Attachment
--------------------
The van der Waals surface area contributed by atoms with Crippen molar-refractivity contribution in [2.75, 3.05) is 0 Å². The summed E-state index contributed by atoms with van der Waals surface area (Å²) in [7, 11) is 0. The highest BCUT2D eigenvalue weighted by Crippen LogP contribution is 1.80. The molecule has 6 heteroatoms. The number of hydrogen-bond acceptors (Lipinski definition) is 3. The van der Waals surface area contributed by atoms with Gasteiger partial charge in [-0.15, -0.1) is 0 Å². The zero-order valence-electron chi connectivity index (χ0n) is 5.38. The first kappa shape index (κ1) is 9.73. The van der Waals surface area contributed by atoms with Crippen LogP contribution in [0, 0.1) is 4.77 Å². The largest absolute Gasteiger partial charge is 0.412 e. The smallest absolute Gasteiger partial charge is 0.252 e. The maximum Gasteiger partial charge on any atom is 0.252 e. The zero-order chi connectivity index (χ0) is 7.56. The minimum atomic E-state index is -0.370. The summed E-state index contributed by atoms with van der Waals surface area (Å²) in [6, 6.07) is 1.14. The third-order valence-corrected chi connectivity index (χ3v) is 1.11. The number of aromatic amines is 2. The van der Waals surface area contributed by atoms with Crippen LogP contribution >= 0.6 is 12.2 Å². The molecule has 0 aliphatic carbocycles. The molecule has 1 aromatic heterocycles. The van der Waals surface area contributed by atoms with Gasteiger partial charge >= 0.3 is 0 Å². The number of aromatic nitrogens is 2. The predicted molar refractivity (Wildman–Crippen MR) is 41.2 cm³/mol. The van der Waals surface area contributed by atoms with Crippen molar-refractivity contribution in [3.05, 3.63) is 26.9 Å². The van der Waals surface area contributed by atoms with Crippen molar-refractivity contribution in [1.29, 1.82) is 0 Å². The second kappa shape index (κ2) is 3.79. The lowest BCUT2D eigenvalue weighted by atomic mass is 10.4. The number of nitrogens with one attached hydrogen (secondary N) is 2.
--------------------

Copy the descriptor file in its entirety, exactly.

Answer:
The van der Waals surface area contributed by atoms with Crippen molar-refractivity contribution in [2.75, 3.05) is 0 Å². The summed E-state index contributed by atoms with van der Waals surface area (Å²) in [7, 11) is 0. The highest BCUT2D eigenvalue weighted by Crippen LogP contribution is 1.80. The molecule has 6 heteroatoms. The number of hydrogen-bond acceptors (Lipinski definition) is 3. The van der Waals surface area contributed by atoms with Gasteiger partial charge in [-0.15, -0.1) is 0 Å². The zero-order valence-electron chi connectivity index (χ0n) is 5.38. The first kappa shape index (κ1) is 9.73. The van der Waals surface area contributed by atoms with Crippen LogP contribution in [0, 0.1) is 4.77 Å². The largest absolute Gasteiger partial charge is 0.412 e. The smallest absolute Gasteiger partial charge is 0.252 e. The maximum Gasteiger partial charge on any atom is 0.252 e. The zero-order chi connectivity index (χ0) is 7.56. The minimum atomic E-state index is -0.370. The summed E-state index contributed by atoms with van der Waals surface area (Å²) in [6, 6.07) is 1.14. The third-order valence-corrected chi connectivity index (χ3v) is 1.11. The number of aromatic amines is 2. The van der Waals surface area contributed by atoms with Crippen LogP contribution >= 0.6 is 12.2 Å². The molecule has 0 aliphatic carbocycles. The molecule has 1 aromatic heterocycles. The van der Waals surface area contributed by atoms with Gasteiger partial charge >= 0.3 is 0 Å². The number of aromatic nitrogens is 2. The predicted molar refractivity (Wildman–Crippen MR) is 41.2 cm³/mol. The van der Waals surface area contributed by atoms with Crippen molar-refractivity contribution in [3.05, 3.63) is 26.9 Å². The van der Waals surface area contributed by atoms with Crippen molar-refractivity contribution in [1.29, 1.82) is 0 Å². The second kappa shape index (κ2) is 3.79. The lowest BCUT2D eigenvalue weighted by atomic mass is 10.4. The number of nitrogens with one attached hydrogen (secondary N) is 2.